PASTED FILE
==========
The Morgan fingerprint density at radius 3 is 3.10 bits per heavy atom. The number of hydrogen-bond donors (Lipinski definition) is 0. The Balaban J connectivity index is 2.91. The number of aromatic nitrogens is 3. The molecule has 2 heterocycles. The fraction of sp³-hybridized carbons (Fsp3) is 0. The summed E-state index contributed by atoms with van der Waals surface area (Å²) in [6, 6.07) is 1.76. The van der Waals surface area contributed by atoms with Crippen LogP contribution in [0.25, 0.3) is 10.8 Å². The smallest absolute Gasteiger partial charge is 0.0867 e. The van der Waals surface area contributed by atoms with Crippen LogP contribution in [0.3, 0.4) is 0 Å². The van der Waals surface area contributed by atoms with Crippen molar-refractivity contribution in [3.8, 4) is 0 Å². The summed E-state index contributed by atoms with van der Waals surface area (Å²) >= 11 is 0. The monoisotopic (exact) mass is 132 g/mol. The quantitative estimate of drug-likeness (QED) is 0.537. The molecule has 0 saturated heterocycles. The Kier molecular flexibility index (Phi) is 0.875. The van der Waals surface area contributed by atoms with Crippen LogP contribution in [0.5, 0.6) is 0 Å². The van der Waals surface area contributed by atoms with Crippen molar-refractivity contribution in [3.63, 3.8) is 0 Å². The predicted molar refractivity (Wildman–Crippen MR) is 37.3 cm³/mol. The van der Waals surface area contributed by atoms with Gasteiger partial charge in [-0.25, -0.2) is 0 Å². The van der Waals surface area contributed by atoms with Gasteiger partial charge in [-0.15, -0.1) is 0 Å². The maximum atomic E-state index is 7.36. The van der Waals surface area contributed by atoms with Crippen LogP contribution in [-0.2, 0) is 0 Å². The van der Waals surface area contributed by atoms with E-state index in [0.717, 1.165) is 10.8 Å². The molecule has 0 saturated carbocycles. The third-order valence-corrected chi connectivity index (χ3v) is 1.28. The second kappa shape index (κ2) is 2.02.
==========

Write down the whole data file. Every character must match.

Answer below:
The Morgan fingerprint density at radius 3 is 3.10 bits per heavy atom. The number of hydrogen-bond donors (Lipinski definition) is 0. The Balaban J connectivity index is 2.91. The number of aromatic nitrogens is 3. The molecule has 2 heterocycles. The fraction of sp³-hybridized carbons (Fsp3) is 0. The summed E-state index contributed by atoms with van der Waals surface area (Å²) in [6, 6.07) is 1.76. The van der Waals surface area contributed by atoms with Crippen LogP contribution in [0.25, 0.3) is 10.8 Å². The smallest absolute Gasteiger partial charge is 0.0867 e. The van der Waals surface area contributed by atoms with Crippen LogP contribution in [0.3, 0.4) is 0 Å². The van der Waals surface area contributed by atoms with Crippen molar-refractivity contribution in [3.8, 4) is 0 Å². The summed E-state index contributed by atoms with van der Waals surface area (Å²) >= 11 is 0. The monoisotopic (exact) mass is 132 g/mol. The quantitative estimate of drug-likeness (QED) is 0.537. The molecule has 0 saturated heterocycles. The Kier molecular flexibility index (Phi) is 0.875. The van der Waals surface area contributed by atoms with Crippen LogP contribution in [0.5, 0.6) is 0 Å². The van der Waals surface area contributed by atoms with Crippen molar-refractivity contribution in [3.63, 3.8) is 0 Å². The predicted molar refractivity (Wildman–Crippen MR) is 37.3 cm³/mol. The van der Waals surface area contributed by atoms with Gasteiger partial charge in [-0.25, -0.2) is 0 Å². The van der Waals surface area contributed by atoms with Gasteiger partial charge in [-0.15, -0.1) is 0 Å². The maximum atomic E-state index is 7.36. The van der Waals surface area contributed by atoms with Crippen LogP contribution in [-0.2, 0) is 0 Å². The van der Waals surface area contributed by atoms with E-state index in [0.717, 1.165) is 10.8 Å². The molecule has 0 saturated carbocycles. The third-order valence-corrected chi connectivity index (χ3v) is 1.28. The second kappa shape index (κ2) is 2.02.